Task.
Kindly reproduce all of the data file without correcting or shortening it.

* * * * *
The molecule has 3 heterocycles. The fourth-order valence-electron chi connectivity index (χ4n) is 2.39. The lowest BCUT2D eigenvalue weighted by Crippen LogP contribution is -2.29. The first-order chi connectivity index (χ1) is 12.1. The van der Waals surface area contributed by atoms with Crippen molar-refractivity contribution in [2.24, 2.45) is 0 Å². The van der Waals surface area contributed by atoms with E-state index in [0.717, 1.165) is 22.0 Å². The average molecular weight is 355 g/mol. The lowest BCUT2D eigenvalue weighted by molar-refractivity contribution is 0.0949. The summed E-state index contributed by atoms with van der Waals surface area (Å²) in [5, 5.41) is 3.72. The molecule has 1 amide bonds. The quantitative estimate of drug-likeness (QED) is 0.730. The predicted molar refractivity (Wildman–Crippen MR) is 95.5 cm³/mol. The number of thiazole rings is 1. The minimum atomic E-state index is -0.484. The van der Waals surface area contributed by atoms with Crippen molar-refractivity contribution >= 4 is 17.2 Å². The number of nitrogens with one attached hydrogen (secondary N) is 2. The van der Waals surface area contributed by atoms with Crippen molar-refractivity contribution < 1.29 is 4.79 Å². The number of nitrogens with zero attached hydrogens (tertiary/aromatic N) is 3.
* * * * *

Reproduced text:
The molecule has 3 heterocycles. The fourth-order valence-electron chi connectivity index (χ4n) is 2.39. The lowest BCUT2D eigenvalue weighted by Crippen LogP contribution is -2.29. The first-order chi connectivity index (χ1) is 12.1. The van der Waals surface area contributed by atoms with Crippen molar-refractivity contribution in [2.24, 2.45) is 0 Å². The van der Waals surface area contributed by atoms with E-state index in [0.717, 1.165) is 22.0 Å². The average molecular weight is 355 g/mol. The lowest BCUT2D eigenvalue weighted by molar-refractivity contribution is 0.0949. The summed E-state index contributed by atoms with van der Waals surface area (Å²) in [5, 5.41) is 3.72. The molecule has 1 amide bonds. The quantitative estimate of drug-likeness (QED) is 0.730. The predicted molar refractivity (Wildman–Crippen MR) is 95.5 cm³/mol. The number of thiazole rings is 1. The minimum atomic E-state index is -0.484. The van der Waals surface area contributed by atoms with Crippen molar-refractivity contribution >= 4 is 17.2 Å². The number of nitrogens with one attached hydrogen (secondary N) is 2. The van der Waals surface area contributed by atoms with Crippen molar-refractivity contribution < 1.29 is 4.79 Å². The number of nitrogens with zero attached hydrogens (tertiary/aromatic N) is 3.